The International Chamber of Shipping (ICS) has made a plea to all countries to ensure that seafarers get the medical care they need
A recent United Nationals report flagged out the lack of support for seafarers in need of urgent medical care. The report looked at incidents that happened throughout the pandemic period, where there were multiple instances of seafarers being denied entry on shore despite needing critical medical care.
Acknowledging seafarers as key workers
The ICS has made a call-to-action urging governments to stop hiding behind “force majeure” defences, which has made it convenient for countries to deny entry to seafarers who need urgent medical care. The International Labour Organization’s (ILO) Special Tripartite Committee has slammed the choice of governments, hinting that it was almost an abuse of human rights, “…’force majeure’ should not be regarded as a valid reason to deprive seafarers of their rights.”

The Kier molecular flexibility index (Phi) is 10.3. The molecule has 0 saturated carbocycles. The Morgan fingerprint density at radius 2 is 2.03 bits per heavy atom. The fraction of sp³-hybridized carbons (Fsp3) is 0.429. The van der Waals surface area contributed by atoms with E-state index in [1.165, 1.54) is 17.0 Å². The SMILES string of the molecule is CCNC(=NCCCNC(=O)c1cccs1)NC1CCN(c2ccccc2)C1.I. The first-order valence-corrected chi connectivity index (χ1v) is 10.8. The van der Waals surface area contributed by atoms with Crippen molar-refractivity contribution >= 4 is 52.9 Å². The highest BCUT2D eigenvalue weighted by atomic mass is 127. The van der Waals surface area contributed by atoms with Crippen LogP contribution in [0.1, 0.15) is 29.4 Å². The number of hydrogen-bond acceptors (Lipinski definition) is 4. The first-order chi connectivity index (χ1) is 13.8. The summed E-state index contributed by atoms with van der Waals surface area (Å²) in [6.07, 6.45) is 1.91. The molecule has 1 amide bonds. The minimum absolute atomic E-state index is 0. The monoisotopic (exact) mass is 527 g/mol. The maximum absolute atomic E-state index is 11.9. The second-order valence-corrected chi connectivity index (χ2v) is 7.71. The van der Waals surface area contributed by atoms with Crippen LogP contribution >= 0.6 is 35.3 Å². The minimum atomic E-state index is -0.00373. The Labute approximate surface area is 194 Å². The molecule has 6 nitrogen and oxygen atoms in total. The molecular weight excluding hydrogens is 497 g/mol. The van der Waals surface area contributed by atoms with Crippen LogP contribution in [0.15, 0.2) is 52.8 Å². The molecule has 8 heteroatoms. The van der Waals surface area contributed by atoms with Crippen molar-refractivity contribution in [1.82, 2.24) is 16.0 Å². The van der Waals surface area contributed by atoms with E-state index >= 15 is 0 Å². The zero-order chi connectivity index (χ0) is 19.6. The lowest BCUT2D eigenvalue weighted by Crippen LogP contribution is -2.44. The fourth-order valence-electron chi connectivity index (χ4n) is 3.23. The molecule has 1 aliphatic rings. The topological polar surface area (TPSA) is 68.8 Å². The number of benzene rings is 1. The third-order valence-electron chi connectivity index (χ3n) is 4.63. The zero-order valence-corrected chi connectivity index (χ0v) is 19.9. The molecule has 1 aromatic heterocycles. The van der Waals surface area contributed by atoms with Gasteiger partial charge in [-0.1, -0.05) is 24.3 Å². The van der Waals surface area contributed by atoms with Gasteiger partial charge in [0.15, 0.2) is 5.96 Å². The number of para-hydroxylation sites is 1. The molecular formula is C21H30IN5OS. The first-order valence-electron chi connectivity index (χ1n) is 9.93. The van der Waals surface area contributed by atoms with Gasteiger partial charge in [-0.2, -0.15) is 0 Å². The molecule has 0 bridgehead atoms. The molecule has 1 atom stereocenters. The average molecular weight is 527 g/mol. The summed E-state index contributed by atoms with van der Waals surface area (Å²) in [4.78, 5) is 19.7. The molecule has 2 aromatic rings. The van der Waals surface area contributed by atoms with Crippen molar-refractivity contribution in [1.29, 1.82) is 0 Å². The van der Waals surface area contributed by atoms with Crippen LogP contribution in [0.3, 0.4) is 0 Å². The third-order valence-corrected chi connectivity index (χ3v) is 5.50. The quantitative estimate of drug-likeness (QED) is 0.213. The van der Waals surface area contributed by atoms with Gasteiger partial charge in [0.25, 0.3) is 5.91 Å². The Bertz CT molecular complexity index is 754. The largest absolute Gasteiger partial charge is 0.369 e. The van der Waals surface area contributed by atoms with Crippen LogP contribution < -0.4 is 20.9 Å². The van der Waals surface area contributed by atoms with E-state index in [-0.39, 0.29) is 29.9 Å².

Both the ICS and ILO are adamant that seafarers should be recognized by the world as key workers, as they are vital to the continuity of global trade and in relation, supply chains. The ILO’s committee warned that in the event of a shortage of seafarers due to untimely medical attention, it could potentially result in snapping the thin threads of the much-pressured global supply chains as crew change is critical and is deteriorating, especially with the ongoing Russia-Ukraine crisis.
According to ICS’s Principal Legal Director Kiran Khosla, “Throughout the pandemic, shipowners, with their ships and crew, have been keeping the world supplied with food, fuel and medicine. But governments have been too slow to recognize seafarers as key workers, harming both their health and the health of global supply chains. Two years after the pandemic began, governments have no excuse for hiding behind force majeure.”
Crewing Online Media Team
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